The amendments to the Juvenile Act, 42 Pa.C.S. § 6301, et seq., provide that a court shall determine certain matters at the permanency hearing, including whether the child has been placed into foster care for 15 out of the last 22 months. See 42 Pa.C.S. § 6351(f)(9). With regard to permanency planning, the Legislature contemplated that, after reasonable efforts have been made to establish the biological relationship, the process of the Agency working with foster care institutions to terminate parental rights should be completed within eighteen months. See In re N.W., 2004 PA Super 368, 859 A.2d 501, 508 (Pa. Super. 2004).C.L.G., 956 A.2d at 1008.

Here, the Children were removed from Mother's care in August of 2006. At the time the hearing on the termination petition commenced in January of 2009, the Children had been removed for fifteen months of the preceding twenty-two months. In C.L.G., this Court explained:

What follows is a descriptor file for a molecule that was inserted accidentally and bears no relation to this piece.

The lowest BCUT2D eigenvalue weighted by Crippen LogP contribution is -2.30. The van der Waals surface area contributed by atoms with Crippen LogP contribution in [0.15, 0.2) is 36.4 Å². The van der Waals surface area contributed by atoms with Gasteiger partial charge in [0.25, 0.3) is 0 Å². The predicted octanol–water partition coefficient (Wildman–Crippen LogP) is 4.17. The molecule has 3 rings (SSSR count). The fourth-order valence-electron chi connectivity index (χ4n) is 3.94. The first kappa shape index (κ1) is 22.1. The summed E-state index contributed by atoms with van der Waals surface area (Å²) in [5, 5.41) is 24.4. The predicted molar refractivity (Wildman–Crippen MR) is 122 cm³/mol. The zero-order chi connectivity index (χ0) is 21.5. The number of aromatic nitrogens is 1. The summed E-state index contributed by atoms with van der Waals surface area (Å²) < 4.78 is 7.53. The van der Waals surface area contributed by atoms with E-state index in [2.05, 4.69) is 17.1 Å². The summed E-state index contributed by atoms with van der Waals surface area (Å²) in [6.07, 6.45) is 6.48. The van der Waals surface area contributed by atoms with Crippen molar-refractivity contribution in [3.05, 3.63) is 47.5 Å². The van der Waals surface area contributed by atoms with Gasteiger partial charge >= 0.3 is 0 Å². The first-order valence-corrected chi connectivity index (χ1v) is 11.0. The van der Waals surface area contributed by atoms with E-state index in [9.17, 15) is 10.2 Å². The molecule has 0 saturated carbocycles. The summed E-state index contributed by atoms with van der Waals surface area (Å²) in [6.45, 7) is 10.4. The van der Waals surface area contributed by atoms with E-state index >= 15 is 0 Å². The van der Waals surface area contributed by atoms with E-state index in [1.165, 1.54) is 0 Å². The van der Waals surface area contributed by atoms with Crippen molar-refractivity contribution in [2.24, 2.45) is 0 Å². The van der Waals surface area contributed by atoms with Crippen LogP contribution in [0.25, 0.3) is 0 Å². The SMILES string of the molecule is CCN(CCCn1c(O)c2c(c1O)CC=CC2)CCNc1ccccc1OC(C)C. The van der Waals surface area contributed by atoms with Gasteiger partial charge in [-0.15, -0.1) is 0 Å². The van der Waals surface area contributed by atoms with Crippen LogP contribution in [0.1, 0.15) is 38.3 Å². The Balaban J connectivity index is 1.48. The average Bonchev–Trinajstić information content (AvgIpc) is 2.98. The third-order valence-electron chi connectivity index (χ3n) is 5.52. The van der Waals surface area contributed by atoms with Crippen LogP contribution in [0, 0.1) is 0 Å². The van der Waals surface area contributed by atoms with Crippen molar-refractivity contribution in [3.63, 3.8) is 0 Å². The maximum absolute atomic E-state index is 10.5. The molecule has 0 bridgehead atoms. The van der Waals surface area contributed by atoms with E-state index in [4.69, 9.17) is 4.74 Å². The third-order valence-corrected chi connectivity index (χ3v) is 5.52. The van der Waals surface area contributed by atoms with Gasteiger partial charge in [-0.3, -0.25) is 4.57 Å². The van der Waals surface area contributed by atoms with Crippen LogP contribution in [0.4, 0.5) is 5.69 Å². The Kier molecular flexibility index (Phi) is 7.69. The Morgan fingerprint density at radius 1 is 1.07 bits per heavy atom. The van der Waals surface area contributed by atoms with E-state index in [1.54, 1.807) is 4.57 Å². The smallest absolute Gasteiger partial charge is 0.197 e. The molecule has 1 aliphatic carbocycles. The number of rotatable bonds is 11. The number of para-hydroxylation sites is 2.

[W]e emphasize that we will not toll the well-being and permanency of [the child] indefinitely. See In re Z.S.W., 2008 PA Super 55, 946 A.2d 726, 732 (Pa. Super. 2008) (a child's life "simply cannot be put on hold in the hope that [a parent] will summon the ability to handle the responsibilities of parenting").Id. at 1007-1008. Thus, the requirements of the ASFA were satisfied.

Accordingly, we conclude that the trial court properly terminated Mother's parental rights pursuant to 23 Pa.C.S.A. § 2511(a)(2) and (b).

Orders affirmed.